Hearsay is not evidence

Regarding the top front-page headline of the Nov. 14 edition (“Witnesses unveil new evidence in hearings”):

This should have read: “Witnesses unveil new hearsay in hearings”

This distinction is not trivial. Hearsay is not evidence especially when it is the only evidence.

This is a towering example of fake news being peddled as a front page headline.

As a courtesy to your informed readers and as a journalistic imperative for the uninformed, I would suggest four actions:

1. Issue a prompt correction, retraction or clarification, preferably on the front page.

2. Print this letter in the opinion section of your paper preferably on the same day.

3. Provide equal space in future editions of your paper to conservative analysis of the impeachment proceedings.

4. Initiate a complaint to The Associated Press or other sources specifically and generally regarding such practices.

These impeachment proceedings will go down in civics history as a teachable moment. Whether this error was intentional or not is no excuse. You can and should do better.

You owe that to your readers, to yourselves and to your country.

J.C. Passmore

Elk City

Trump will do it again

President Donald Trump allegedly committed bribery. Bribery is when a “public official ... corruptly demands (or) seeks ... anything of value ... in return for being influenced in the performance of any official act.” Trump withheld military aid from Ukraine and asked a “small favor” of Ukrainian President Volodymyr Zelensky, to publicly announce investigations into Burisma, Hunter Biden, and Ukrainian interference in U.S. elections.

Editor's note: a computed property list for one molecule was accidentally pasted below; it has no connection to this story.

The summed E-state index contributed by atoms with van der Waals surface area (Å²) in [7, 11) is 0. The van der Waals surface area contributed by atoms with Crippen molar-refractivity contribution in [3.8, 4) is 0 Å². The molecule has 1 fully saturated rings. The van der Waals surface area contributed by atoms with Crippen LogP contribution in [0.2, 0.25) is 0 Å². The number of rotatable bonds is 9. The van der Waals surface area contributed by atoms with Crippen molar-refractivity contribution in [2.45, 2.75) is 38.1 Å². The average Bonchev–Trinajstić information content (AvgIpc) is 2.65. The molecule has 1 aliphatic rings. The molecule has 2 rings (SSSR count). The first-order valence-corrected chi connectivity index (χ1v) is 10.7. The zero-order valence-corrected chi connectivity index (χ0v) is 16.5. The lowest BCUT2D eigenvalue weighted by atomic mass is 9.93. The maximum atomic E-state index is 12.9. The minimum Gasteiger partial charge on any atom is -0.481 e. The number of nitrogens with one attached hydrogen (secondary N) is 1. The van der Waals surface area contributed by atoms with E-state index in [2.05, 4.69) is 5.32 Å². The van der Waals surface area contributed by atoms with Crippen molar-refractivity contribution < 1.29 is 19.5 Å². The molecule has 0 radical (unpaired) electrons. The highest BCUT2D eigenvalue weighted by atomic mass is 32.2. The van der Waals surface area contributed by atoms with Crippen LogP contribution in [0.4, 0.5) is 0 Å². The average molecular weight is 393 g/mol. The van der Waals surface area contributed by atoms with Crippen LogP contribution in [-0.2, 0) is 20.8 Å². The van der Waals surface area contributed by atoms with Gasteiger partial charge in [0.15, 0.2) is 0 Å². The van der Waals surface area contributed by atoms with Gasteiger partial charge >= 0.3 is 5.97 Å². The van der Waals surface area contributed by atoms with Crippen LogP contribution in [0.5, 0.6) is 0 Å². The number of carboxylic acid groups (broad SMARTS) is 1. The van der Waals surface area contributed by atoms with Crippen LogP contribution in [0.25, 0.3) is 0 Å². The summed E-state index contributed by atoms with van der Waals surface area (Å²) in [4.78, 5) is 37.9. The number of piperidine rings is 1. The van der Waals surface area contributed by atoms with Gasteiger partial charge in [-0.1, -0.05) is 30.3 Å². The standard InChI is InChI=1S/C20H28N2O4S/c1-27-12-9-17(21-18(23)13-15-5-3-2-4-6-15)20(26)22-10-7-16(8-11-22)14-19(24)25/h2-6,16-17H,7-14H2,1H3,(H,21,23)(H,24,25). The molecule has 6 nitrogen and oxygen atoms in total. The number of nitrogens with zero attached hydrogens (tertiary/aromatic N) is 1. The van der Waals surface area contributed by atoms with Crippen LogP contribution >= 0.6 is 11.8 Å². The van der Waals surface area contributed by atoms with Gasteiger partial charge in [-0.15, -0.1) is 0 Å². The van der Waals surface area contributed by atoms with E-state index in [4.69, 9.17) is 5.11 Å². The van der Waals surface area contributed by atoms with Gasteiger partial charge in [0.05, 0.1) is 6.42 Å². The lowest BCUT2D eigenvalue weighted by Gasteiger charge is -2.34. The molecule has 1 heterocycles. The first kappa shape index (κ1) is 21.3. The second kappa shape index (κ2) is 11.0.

Even though Zelensky never announced the investigations and the aid was released — and even if there was “no pressure” — bribery was committed when Trump asked for the “small favor” in return for releasing the aid.

What if a city council approved a homeowner’s zoning permit, but the mayor tells the homeowner the permit will be released only in return for one “small favor”?

Answer: Merely seeking anything of value satisfies the conduct requirement of “bribery.”

Trump claims he withheld the aid to force Ukraine to investigate “corruption.” But Trump never demanded any investigation other than what would benefit him personally. The aid was already approved; withholding it didn’t serve U.S. interests.

Trump is like the bank teller who embezzles money and, when caught, claims he wasn’t “stealing” — only testing bank security systems.

What’s worse is that Trump fails to see he did anything wrong. In other words, he’d do it again.

What would a judge do to a public official convicted of bribery who is likely to do it again? Throw the book at him? Make sure that he no longer serves as a public official?

Myron Schreck


Right day, wrong year

Oh come on. I’m sure you’re going to hear that in your special section Salute, the article “Explore the history of Veterans Day” contained a historical error.

Germany surrendered to the Allies on the 11th hour of the 11th day of the 11th month in 1918 — not 1919 as you noted in the article.

Ironically, even though an armistice/ceasefire was declared, there were 10,000 casualties on that day (3,000 were Americans). World War I officially ended on June 28, 1919, with the signing of the Treaty of Versailles.

This is not the only time there have been historical errors in those special sections printed by the Lewiston Tribune.

On Oct. 26, 2018, in your special section, Pioneering Women, you printed an article on Sacajawea titled “She was key to explorers’ success.” I seriously have never read a more poorly written or inadequately researched piece in any format, be it a daily newspaper, weekly or monthly magazine, or particularly within a historical nonfiction journal. I really am thinking the editorial staff should proof-read special section articles for grammatical and historical errors.

Ala Goddard


To clarify, the article referred to the anniversary of the Nov. 11, 1918, armistice. It does, however, err in noting the date the Treaty of Versailles was signed, June 28, 1919.

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